Excessive and uncontrollable daytime sleepiness is a sleep disorder called narcolepsy.
Narcolepsy is a relatively rare and fairly mysterious neurological disorder that causes quick and unexplainable bouts of drowsiness and sleep. As of 2020, between 135,000 to 200,000 individuals in the United States were thought to suffer from narcolepsy. It’s found equally among men and women and affects both adults and children.
Untreated narcolepsy can impact an individual’s life in nearly every aspect: academic, work, social, psychological, and even cognitively. Unfortunately, it’s not uncommon for narcolepsy to be misdiagnosed as a psychiatric disorder, resulting in inadequate and/or misplaced care. Raising awareness of narcolepsy will help combat the number of misdiagnoses that take place and will enhance our understanding of the disorder.
What is narcolepsy?
Narcolepsy impacts the brain’s ability to control the sleep-wake cycle, causing a person with narcolepsy to enter into the REM (rapid eye movement) stage of sleep much quicker (within 15 minutes) than what is considered normal (60-90 minutes).
This results in the main symptom of narcolepsy: EDS (excessive daytime sleepiness). No matter how much sleep a person with narcolepsy receives, they will be persistently sleepy throughout the day. Many describe this overwhelming feeling of sleepiness as a “sleep attack,” as it comes on quickly.
Other symptoms of narcolepsy include:
- Cataplexy or the sudden loss of muscle tone while a person is awake. Cataplexy is triggered by certain behaviors, such as laughter, fear, anger, stress, or excitement. This leads to weakness and loss of muscle control. When this happens, a person can experience a range of cataplexy severity, with mild cataplexy causing the eyelids to droop and severe cataplexy to cause a person to completely collapse. While fully conscious, they are unable to move, speak, or keep their eyes open.
- Automatic behaviors, or what happens when a person with narcolepsy falls asleep during an activity and continues the activity without consciously being aware of what they’re doing. These incidents are brief and last no longer than a few seconds, but can be very confusing and have resulted in car accidents. Particularly intriguing is that when people wake back up, they feel suddenly refreshed and awake.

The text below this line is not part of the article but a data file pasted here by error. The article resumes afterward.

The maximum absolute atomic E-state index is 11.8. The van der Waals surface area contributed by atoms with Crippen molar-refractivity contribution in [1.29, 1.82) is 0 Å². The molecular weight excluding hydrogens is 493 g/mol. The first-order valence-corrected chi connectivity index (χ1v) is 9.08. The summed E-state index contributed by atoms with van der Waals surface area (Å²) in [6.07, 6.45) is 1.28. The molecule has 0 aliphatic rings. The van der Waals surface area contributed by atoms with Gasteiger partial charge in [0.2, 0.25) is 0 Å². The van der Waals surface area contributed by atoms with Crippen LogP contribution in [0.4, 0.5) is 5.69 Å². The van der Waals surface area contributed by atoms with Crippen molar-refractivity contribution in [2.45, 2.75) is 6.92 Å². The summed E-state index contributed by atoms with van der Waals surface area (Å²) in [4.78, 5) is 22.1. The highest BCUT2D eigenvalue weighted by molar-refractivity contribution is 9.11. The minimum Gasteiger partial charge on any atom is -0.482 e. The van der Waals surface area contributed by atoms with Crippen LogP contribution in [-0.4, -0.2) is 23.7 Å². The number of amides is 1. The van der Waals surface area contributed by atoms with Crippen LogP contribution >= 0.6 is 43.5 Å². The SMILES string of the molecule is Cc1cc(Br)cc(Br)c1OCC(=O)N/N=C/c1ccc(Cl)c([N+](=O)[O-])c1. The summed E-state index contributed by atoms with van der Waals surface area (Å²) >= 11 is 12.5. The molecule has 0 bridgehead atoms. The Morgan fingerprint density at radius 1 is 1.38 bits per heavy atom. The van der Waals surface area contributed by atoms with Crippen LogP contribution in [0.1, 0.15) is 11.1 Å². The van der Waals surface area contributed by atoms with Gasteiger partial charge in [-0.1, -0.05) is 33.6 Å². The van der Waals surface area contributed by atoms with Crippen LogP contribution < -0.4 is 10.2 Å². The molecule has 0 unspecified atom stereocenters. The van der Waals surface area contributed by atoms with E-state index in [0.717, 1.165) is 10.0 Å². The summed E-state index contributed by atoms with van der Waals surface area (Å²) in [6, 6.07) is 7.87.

- Sleep paralysis, also known as the temporary inability to move or speak while falling asleep or waking up. Like with cataplexy, the individual experiencing sleep paralysis is fully conscious but is unable to move. Sleep paralysis is not damaging to a person’s overall functioning.
- Hallucinations when a person is falling asleep or waking up.
How do you treat narcolepsy?
While there is still much research to be done on narcolepsy, there are treatment options available, ranging from medications to small lifestyle changes.
A few immediate changes you can make to your day-to-day include:
- taking short, scheduled naps
- avoiding caffeine or alcohol before bed
- avoiding smoking, especially at night
- and exercising daily
Ready to start your journey to better sleep health and overall wellness? Dr. Dibra here at Sleep Dallas is a board-certified sleep medicine specialist who specializes in treating and managing sleep disorders—including narcolepsy. Schedule your consultation today.
Want to learn more about Narcolepsy? Read our blog, Sleep Disorders 101: Narcolepsy.